Thomas Faerber, CEO of historical jewelry maison Faerber Collection, and Ronny Totah, cofounder of antique and modern jewelry firm Horovitz & Totah, haven’t been thrilled with many of their experiences as trade show exhibitors in recent years.
As small, family-owned businesses, they’ve felt squeezed out of prime positions at fairs, left to languish in the poorly trafficked margins, while the booths of major jewelry and watch conglomerates increasingly dominate main spaces and grow in both size and flash.
Which is why the jewelry veterans are launching their own trade show: GemGenève, a showcase for strictly family-owned brands—antique jewelry dealers, gem merchants, and pearl specialists—that will debut at Geneva’s Palexpo venue May 10-13.
The show hopes to differentiate itself from other fairs in a few ways. For one, the inaugural event will be open to the trade and the public. And it’s notable that its organizers are also two of the planned 120 exhibitors (hailing from roughly 20 countries) at the event—which could shake out as an advantage, a liability, or a bit of both.
“The 120 people who are working with us, they are following us knowing we know absolutely nothing about how to organize,” says Faerber. “But they know we know what’s not working at other shows. It’s only because they know us that they have trust in us. We’re going to try not to make the same mistakes other shows do.”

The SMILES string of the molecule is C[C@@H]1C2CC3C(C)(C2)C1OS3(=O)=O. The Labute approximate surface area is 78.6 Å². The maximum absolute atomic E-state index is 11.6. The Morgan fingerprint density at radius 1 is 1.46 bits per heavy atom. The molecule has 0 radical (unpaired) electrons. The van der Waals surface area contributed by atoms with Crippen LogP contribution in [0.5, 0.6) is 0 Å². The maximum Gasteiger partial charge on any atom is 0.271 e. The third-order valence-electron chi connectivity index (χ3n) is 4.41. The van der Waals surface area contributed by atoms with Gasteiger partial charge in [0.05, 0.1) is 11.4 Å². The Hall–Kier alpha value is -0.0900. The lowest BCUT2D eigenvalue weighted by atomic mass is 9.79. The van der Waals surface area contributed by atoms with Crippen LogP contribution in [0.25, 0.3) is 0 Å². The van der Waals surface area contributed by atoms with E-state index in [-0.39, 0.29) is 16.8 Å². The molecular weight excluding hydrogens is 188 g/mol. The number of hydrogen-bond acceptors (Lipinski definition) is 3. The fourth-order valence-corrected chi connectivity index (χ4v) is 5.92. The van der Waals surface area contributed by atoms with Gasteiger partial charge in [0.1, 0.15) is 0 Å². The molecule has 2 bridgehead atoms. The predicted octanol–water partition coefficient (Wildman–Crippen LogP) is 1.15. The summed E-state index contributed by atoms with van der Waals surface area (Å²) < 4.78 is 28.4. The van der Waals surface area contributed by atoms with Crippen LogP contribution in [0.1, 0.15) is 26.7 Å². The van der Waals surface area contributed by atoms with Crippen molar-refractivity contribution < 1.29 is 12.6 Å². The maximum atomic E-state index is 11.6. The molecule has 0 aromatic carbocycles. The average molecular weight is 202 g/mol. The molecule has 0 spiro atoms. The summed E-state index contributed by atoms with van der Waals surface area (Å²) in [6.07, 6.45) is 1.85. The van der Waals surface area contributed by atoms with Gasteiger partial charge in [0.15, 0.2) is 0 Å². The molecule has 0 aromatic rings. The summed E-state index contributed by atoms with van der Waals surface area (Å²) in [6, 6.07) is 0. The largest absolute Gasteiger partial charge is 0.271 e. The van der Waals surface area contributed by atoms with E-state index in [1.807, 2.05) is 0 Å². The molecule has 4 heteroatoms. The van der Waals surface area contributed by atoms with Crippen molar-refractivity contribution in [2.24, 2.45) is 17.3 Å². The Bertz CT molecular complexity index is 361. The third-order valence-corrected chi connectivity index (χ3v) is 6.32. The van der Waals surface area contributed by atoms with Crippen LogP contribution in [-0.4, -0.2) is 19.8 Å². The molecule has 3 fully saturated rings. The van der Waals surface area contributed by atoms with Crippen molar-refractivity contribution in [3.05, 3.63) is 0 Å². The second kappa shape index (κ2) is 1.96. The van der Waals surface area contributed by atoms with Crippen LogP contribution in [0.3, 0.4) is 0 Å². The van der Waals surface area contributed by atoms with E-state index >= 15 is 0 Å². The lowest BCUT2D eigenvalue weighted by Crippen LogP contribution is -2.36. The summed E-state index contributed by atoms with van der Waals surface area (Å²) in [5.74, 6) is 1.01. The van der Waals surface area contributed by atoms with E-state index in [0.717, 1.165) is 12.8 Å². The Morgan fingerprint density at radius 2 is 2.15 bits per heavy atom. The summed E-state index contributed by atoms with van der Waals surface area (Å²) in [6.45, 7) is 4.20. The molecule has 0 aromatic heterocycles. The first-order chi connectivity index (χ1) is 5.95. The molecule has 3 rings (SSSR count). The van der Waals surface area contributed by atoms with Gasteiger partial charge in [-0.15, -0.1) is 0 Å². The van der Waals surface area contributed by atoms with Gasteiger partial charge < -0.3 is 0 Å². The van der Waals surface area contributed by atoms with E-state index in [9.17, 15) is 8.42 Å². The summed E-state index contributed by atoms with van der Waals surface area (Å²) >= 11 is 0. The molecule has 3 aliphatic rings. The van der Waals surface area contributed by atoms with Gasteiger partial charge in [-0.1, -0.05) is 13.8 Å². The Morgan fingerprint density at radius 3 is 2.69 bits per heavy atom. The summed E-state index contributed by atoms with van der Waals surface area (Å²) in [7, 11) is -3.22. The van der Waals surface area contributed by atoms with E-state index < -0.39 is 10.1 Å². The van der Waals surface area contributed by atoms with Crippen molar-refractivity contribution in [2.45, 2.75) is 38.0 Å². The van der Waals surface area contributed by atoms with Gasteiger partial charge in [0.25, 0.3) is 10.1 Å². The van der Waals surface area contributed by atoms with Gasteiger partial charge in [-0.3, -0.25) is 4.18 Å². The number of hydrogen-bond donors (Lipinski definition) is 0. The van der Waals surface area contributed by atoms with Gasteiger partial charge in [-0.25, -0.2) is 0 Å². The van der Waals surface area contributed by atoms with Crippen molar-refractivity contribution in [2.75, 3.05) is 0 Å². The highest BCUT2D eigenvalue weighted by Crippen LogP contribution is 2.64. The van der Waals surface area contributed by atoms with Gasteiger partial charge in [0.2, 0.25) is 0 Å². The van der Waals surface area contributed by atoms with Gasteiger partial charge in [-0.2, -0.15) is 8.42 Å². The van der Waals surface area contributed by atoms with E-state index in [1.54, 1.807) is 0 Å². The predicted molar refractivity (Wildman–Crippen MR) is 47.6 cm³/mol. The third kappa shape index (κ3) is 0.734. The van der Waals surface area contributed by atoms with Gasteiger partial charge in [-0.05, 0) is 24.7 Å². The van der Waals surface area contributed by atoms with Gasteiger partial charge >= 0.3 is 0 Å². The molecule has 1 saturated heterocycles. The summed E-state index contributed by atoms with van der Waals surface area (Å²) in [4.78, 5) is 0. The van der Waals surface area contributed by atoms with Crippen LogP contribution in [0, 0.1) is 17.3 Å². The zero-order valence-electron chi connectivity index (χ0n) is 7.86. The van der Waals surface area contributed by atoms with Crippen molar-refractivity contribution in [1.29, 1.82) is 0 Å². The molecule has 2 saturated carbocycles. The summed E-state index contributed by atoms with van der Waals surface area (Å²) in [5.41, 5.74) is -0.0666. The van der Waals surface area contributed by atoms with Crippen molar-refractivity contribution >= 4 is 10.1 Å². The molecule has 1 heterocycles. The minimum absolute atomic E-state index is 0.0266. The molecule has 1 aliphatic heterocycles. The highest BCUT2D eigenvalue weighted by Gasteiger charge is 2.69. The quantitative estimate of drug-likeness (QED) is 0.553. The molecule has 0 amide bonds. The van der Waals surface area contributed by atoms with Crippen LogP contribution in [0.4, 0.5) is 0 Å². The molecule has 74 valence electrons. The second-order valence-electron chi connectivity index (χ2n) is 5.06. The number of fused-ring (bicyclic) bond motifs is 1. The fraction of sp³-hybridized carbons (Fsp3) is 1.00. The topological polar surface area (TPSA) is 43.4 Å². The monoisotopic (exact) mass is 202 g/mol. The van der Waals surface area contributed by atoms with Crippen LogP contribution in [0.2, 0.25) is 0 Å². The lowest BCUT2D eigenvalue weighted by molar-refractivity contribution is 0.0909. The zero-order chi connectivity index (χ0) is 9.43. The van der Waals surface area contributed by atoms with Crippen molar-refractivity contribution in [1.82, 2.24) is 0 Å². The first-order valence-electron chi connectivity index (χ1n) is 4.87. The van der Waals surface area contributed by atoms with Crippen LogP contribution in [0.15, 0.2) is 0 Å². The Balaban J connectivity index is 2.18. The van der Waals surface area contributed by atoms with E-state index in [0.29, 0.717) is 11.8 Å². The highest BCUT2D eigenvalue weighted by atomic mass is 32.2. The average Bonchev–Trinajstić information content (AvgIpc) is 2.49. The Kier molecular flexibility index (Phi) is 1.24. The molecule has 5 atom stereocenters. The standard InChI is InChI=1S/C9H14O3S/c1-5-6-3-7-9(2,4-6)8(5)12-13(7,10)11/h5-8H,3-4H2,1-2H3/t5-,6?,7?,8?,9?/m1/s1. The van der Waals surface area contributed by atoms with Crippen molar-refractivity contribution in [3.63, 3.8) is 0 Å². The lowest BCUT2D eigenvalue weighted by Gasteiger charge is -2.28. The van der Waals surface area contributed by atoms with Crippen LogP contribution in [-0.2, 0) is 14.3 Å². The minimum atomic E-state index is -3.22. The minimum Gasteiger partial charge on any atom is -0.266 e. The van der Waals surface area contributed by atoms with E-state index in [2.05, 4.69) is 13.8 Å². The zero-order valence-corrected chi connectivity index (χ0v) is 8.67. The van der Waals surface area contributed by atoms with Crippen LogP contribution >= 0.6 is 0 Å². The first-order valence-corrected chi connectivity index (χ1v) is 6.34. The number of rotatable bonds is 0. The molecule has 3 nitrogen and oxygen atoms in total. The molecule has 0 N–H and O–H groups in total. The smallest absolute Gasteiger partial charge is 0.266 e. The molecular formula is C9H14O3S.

Specifically, Faerber adds, “Normal show organizers, they fill all the booths and say, ‘Ah, the show is great! I did a great job, I sold everything!’ But if you keep looking just at this and not saying, ‘Am I doing enough for the exhibitors?’ you will have unhappy exhibitors.”
And the show won’t have any oversize booths. “It’s a fair for family companies and midsize companies,” Faerber says. “We will not have any dominant exhibitors. Our biggest booth is 60 square meters.”
Totah says, “We are not a big organizer who wants to do this just to make money. We are exhibitors in the show. So we don’t look to see if it costs more or not to do someting. We’re not trying to squeeze things to make maximum money.”
The organizers also hope to pump up the retailer experience at GemGenève. “Our express aim to is to find new retailers,” says Faerber. “We find in some of the shows, new retailers are becoming less visible. There are also fewer retailers than there were 20 years ago, and the big groups—companies like Richemont and LVMH—have taken over more retail space.”
The jewelers hope at least 1,000 retailers attend the show but say they would be extremely happy with 2,500–5,000 guests.
Top: Thomas Faerber and Ronny Totah in a photo from the GemGenève website